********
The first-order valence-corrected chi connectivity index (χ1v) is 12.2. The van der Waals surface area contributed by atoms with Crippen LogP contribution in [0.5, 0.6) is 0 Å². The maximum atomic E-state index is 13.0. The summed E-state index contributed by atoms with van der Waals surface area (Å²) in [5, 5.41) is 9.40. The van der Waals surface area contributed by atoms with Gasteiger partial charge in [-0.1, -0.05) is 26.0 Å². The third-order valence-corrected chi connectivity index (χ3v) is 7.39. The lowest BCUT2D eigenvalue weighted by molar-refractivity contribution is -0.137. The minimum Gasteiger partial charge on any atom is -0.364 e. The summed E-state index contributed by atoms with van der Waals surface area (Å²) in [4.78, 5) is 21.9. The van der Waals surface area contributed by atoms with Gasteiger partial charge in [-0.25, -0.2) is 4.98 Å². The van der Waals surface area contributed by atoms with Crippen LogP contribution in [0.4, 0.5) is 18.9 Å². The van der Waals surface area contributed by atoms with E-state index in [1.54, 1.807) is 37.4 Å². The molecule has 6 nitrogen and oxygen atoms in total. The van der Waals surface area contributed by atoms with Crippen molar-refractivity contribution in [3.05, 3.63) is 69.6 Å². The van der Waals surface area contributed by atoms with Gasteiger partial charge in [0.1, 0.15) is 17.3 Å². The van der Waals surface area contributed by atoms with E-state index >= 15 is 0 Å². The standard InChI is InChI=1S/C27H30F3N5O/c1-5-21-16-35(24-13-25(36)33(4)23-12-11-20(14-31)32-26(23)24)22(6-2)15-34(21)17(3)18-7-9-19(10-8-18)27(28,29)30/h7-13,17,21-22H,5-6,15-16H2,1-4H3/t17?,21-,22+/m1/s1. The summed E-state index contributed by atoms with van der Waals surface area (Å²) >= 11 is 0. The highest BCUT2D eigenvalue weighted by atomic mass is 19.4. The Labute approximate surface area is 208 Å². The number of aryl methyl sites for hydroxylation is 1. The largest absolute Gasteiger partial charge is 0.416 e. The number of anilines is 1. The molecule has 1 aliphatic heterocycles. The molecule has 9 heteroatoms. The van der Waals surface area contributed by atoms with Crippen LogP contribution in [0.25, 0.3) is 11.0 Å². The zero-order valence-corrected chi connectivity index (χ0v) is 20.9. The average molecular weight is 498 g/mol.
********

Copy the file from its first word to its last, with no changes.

The first-order valence-corrected chi connectivity index (χ1v) is 12.2. The van der Waals surface area contributed by atoms with Crippen LogP contribution in [0.5, 0.6) is 0 Å². The maximum atomic E-state index is 13.0. The summed E-state index contributed by atoms with van der Waals surface area (Å²) in [5, 5.41) is 9.40. The van der Waals surface area contributed by atoms with Gasteiger partial charge in [-0.1, -0.05) is 26.0 Å². The third-order valence-corrected chi connectivity index (χ3v) is 7.39. The lowest BCUT2D eigenvalue weighted by molar-refractivity contribution is -0.137. The minimum Gasteiger partial charge on any atom is -0.364 e. The summed E-state index contributed by atoms with van der Waals surface area (Å²) in [4.78, 5) is 21.9. The van der Waals surface area contributed by atoms with Gasteiger partial charge in [-0.25, -0.2) is 4.98 Å². The van der Waals surface area contributed by atoms with Crippen LogP contribution in [0.4, 0.5) is 18.9 Å². The van der Waals surface area contributed by atoms with E-state index in [1.54, 1.807) is 37.4 Å². The molecule has 6 nitrogen and oxygen atoms in total. The van der Waals surface area contributed by atoms with Crippen molar-refractivity contribution in [3.05, 3.63) is 69.6 Å². The van der Waals surface area contributed by atoms with Gasteiger partial charge in [0.1, 0.15) is 17.3 Å². The van der Waals surface area contributed by atoms with E-state index >= 15 is 0 Å². The standard InChI is InChI=1S/C27H30F3N5O/c1-5-21-16-35(24-13-25(36)33(4)23-12-11-20(14-31)32-26(23)24)22(6-2)15-34(21)17(3)18-7-9-19(10-8-18)27(28,29)30/h7-13,17,21-22H,5-6,15-16H2,1-4H3/t17?,21-,22+/m1/s1. The summed E-state index contributed by atoms with van der Waals surface area (Å²) >= 11 is 0. The highest BCUT2D eigenvalue weighted by atomic mass is 19.4. The Labute approximate surface area is 208 Å². The number of aryl methyl sites for hydroxylation is 1. The largest absolute Gasteiger partial charge is 0.416 e. The number of anilines is 1. The molecule has 1 aliphatic heterocycles. The molecule has 9 heteroatoms. The van der Waals surface area contributed by atoms with Crippen LogP contribution in [0.25, 0.3) is 11.0 Å². The zero-order valence-corrected chi connectivity index (χ0v) is 20.9. The average molecular weight is 498 g/mol.